Getting Ready For the Unknown

Next week I begin a new part time job that seems like it will be a better fit for my skillset than washing dishes at Sur la Table: I’m the Reading Specialist for the Clintonville Resource Center’s Kids Clubs, their after school program. There are three sites, and I’ll spend about two hours a week at each site working to help K-5 children become better readers (and writers).

I know exactly what to do, and yet I have no idea what I’m doing.

I have no classroom to prepare, no classroom library from which to easily pull books, no real context for the work we will do or real influence outside of the bits of time we will spend together.

If it was true as a classroom teacher, it is even more true now: I have to make every minute count. Guess what I’m planning to use as short texts that are brimming with all kinds of instructional moves for students of all ages? POETRY, of course! And because poetry is often neglected in the regular classroom, that is where I hope to find my opportunity for context and influence.

Just like in the classroom, we will begin by getting to know each other. We’ll start by sharing our favorites — favorite foods, favorite things to do, favorite (and maybe not so favorite) ways to feel.

We’ll talk and read and draw and write. I’ll listen, ask, and notice. All very good places to begin, even when you think you have no idea what you’re doing.

19 thoughts on “Getting Ready For the Unknown”

  1. This work is made for you, yes–and you could invite those connections and build those skills even without poetry to help you. But YES, poetry will help you!

    Liked by 1 person

  2. And your “Lettuce” poem in THINGS WE EAT will get them hungry for lettuce in their afternoon snack, Mary Lee!!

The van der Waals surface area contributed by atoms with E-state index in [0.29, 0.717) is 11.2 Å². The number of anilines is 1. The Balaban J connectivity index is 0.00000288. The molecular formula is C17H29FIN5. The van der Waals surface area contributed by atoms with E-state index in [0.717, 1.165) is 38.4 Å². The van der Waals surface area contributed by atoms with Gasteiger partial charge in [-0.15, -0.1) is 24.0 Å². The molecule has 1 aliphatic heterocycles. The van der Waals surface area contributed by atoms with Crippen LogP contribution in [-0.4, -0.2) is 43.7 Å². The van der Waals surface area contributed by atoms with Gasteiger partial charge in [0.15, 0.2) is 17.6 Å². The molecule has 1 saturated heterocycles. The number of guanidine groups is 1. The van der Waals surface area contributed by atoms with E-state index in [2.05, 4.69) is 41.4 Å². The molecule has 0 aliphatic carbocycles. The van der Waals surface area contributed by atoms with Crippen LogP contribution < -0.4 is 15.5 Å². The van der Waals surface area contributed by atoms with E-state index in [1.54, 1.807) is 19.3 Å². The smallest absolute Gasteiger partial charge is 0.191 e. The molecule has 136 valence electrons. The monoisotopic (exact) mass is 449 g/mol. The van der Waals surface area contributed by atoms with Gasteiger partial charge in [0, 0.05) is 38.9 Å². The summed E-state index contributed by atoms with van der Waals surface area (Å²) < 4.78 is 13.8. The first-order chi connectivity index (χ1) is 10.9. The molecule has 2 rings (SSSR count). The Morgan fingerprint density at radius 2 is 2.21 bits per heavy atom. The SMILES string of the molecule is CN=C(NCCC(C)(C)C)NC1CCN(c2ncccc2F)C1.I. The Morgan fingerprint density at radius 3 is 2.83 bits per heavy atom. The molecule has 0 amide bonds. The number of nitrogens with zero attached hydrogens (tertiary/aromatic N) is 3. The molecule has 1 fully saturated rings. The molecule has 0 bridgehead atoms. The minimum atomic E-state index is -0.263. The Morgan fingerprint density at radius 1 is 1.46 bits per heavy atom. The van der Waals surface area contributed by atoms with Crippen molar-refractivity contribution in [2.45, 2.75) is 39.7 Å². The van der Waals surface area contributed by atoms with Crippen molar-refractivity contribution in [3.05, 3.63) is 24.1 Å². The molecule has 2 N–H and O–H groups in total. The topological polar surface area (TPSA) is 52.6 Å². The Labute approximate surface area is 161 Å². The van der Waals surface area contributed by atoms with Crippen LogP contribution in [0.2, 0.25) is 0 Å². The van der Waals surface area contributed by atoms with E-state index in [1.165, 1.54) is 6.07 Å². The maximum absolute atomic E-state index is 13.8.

3. Congratulations, Mary Lee! I agree with your mindset/approach for starting: talking, reading, drawing, and writing–listening, asking and noticing. They are fortunate to have you and your poetry! Look forward to reading about your experiences. Best wishes as you begin!


  4. That sounds awesome. I am also starting anew position this year. A long term sub position in a low incidence autism program for 6th and 7th graders. I am teaching Math, Science, Social Studies and ELA as well as some interventions and am looking forward to bringing poetry in somehow. I am also hosting Poetry Friday this week and I have it up already. Feel free to link this post or any other and look forward to seeing you there.


  5. I’m excited for the children in your community who, unbeknownst to them, will receive the uninterrupted attention of a master teacher for two hours a day working within a medium she loves. Most often after school programs are the provenance of people who are just child-herding, not actually giving them educational extras. Lucky future poets and writers — and lucky you. This beats Sur La Table hands down.


  6. Sounds exciting & the way you’re approaching feels good, Mary Lee. I’m sure you know the kids will lead you, too. Those anthologies will make a marvelous background for everything. Best wishes!


  7. Mary Lee, this new job sounds wonderful because you are a fabulous teacher who understands children. I love the anthologies you chose to bring out the inner poet in each child. Good luck!


  8. You are the best! Poetry always bridges people. Those kids are fortunate to start out this year with you…and you will get to enjoy them just because!


  9. Mary Lee, all the best! Here’s to a great year doing what you love, even though it is in a new context. I love your plan. It sounds perfect, especially the plans to listen, ask, and notice.


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